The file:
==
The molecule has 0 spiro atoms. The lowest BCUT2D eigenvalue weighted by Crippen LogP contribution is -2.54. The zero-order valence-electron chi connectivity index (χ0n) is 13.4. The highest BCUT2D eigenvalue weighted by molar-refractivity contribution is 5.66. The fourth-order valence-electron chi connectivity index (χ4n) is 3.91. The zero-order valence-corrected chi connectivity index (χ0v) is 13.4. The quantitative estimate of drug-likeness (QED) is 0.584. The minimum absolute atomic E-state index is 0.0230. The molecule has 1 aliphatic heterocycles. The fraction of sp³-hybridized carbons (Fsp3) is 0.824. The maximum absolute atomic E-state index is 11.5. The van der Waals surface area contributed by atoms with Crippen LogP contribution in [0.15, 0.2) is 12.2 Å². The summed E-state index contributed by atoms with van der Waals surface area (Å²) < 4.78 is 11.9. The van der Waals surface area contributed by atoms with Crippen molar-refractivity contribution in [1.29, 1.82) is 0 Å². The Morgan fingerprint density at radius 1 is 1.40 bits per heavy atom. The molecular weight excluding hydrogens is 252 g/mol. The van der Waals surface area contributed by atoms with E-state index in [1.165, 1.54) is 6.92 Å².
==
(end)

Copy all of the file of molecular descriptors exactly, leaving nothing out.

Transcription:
The molecule has 0 spiro atoms. The lowest BCUT2D eigenvalue weighted by Crippen LogP contribution is -2.54. The zero-order valence-electron chi connectivity index (χ0n) is 13.4. The highest BCUT2D eigenvalue weighted by molar-refractivity contribution is 5.66. The fourth-order valence-electron chi connectivity index (χ4n) is 3.91. The zero-order valence-corrected chi connectivity index (χ0v) is 13.4. The quantitative estimate of drug-likeness (QED) is 0.584. The minimum absolute atomic E-state index is 0.0230. The molecule has 1 aliphatic heterocycles. The fraction of sp³-hybridized carbons (Fsp3) is 0.824. The maximum absolute atomic E-state index is 11.5. The van der Waals surface area contributed by atoms with Crippen LogP contribution in [0.15, 0.2) is 12.2 Å². The summed E-state index contributed by atoms with van der Waals surface area (Å²) < 4.78 is 11.9. The van der Waals surface area contributed by atoms with Crippen molar-refractivity contribution in [1.29, 1.82) is 0 Å². The Morgan fingerprint density at radius 1 is 1.40 bits per heavy atom. The molecular weight excluding hydrogens is 252 g/mol. The van der Waals surface area contributed by atoms with E-state index in [1.165, 1.54) is 6.92 Å².